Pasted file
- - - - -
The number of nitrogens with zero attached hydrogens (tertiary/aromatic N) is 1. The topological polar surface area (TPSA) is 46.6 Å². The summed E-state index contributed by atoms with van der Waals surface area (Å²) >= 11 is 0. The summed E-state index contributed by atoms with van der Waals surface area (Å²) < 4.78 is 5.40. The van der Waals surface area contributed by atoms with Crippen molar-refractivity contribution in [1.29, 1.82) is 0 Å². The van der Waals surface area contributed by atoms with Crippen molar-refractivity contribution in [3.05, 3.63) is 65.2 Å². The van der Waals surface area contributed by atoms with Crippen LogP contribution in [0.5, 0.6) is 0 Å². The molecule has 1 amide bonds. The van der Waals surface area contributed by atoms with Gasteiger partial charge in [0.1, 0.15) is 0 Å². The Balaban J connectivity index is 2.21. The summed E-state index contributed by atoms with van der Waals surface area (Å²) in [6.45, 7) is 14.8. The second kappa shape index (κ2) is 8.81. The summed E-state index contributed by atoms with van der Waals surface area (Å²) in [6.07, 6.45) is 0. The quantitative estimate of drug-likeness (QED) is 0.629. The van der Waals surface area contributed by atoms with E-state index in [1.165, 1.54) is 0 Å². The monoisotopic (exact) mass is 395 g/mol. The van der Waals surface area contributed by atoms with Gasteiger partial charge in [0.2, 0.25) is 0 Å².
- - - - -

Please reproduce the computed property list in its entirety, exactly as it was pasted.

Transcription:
The number of nitrogens with zero attached hydrogens (tertiary/aromatic N) is 1. The topological polar surface area (TPSA) is 46.6 Å². The summed E-state index contributed by atoms with van der Waals surface area (Å²) >= 11 is 0. The summed E-state index contributed by atoms with van der Waals surface area (Å²) < 4.78 is 5.40. The van der Waals surface area contributed by atoms with Crippen molar-refractivity contribution in [1.29, 1.82) is 0 Å². The van der Waals surface area contributed by atoms with Crippen molar-refractivity contribution in [3.05, 3.63) is 65.2 Å². The van der Waals surface area contributed by atoms with Crippen LogP contribution in [0.5, 0.6) is 0 Å². The molecule has 1 amide bonds. The van der Waals surface area contributed by atoms with Gasteiger partial charge in [0.1, 0.15) is 0 Å². The Balaban J connectivity index is 2.21. The summed E-state index contributed by atoms with van der Waals surface area (Å²) in [6.45, 7) is 14.8. The second kappa shape index (κ2) is 8.81. The summed E-state index contributed by atoms with van der Waals surface area (Å²) in [6.07, 6.45) is 0. The quantitative estimate of drug-likeness (QED) is 0.629. The van der Waals surface area contributed by atoms with E-state index in [1.165, 1.54) is 0 Å². The monoisotopic (exact) mass is 395 g/mol. The van der Waals surface area contributed by atoms with Gasteiger partial charge in [0.2, 0.25) is 0 Å².